growing-potatoes-in-straw-bales

How to Grow Potatoes in Straw Bales

While mulching potatoes with straw is a popular growing method in all USDA Zones, you can take that a step further and grow potatoes in straw bales. This method allows you to grow a crop in an area too rocky to dig or even on a paved surface like a driveway. Since the bales stay tied, it's not particularly messy until harvest time.

Straw or Hay

Either straw or hay would work as a growing medium. Straw is less likely to contain grassy weeds, which may be an issue if you’re growing near your lawn or flower beds. In either case, try to find smaller bales unless you have machinery to move them – a straw bale can weight 120 pounds. Choose organic straw or confirm it has not been sprayed with herbicides.

Prepping the Bales

In the early spring, obtain as many bales as you need. Place your bales in an area that gets at least six to eight hours of full sun a day. Eight hours is better if possible. Place with the cut ends of the straw facing up – twine or wire on the sides. Saturate the bales with water until water runs freely from the bottom of the bale. Repeat this watering process at least twice, one day apart.

Composting

The straw is a growing medium but doesn’t have a lot of nutrients, so you’re going to start it composting. On day four, sprinkle the bales with bone meal (which is high in nitrogen). Water again and repeat this process for three more days. On day 10, sprinkle the bales with 10-10-10 fertilizer and water again. The bales should feel warm when you touch them.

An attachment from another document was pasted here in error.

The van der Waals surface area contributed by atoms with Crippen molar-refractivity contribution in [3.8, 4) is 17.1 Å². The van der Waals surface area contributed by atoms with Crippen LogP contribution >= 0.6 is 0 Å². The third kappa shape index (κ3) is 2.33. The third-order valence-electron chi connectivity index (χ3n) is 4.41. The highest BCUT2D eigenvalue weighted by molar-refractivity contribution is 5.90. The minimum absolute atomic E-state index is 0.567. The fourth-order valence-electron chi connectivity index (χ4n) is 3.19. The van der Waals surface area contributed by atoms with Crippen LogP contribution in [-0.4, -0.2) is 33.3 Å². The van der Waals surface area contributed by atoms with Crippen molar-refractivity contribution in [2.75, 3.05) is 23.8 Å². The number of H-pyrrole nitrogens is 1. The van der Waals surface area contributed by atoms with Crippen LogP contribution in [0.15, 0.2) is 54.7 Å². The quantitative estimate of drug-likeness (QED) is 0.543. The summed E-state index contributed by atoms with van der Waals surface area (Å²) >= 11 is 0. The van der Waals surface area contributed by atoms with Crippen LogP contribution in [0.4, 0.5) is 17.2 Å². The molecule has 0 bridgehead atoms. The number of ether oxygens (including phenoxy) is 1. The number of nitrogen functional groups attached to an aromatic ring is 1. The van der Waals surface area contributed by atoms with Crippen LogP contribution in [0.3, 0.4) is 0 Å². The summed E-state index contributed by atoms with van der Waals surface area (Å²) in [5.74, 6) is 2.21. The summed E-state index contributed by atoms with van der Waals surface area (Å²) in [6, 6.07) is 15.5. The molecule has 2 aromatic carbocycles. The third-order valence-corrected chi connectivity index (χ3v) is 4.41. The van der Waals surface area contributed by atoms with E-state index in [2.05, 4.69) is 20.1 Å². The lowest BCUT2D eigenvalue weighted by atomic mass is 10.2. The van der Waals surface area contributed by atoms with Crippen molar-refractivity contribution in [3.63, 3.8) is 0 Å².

Planting Step by Step

Here’s how to plant:

  • Use a large, sharp knife to make vertical holes in the bale. If it feels hot to the touch, wait a few days to plant.
  • Hold the hole open and plant small whole potatoes or large potatoes cut in sections with at least two eyes.
  • Plant about six inches deep and 12 inches apart – one bale should handle four plants.
  • Allow the hay to close over the potatoes and water thoroughly again.

Growing and Harvest

Continue to water to keep the bales moist – you may need to water every day if the weather is very hot and windy. Apply water-soluble 10-10-10 fertilizer at least once a week; nutrients leach from the bottom of the bale. It’s hard to harvest new potatoes as you can’t really get at them. Wait until the tops start to die down. Three or four weeks later, cut the bales open and harvest your spuds. Use the straw in your compost pile.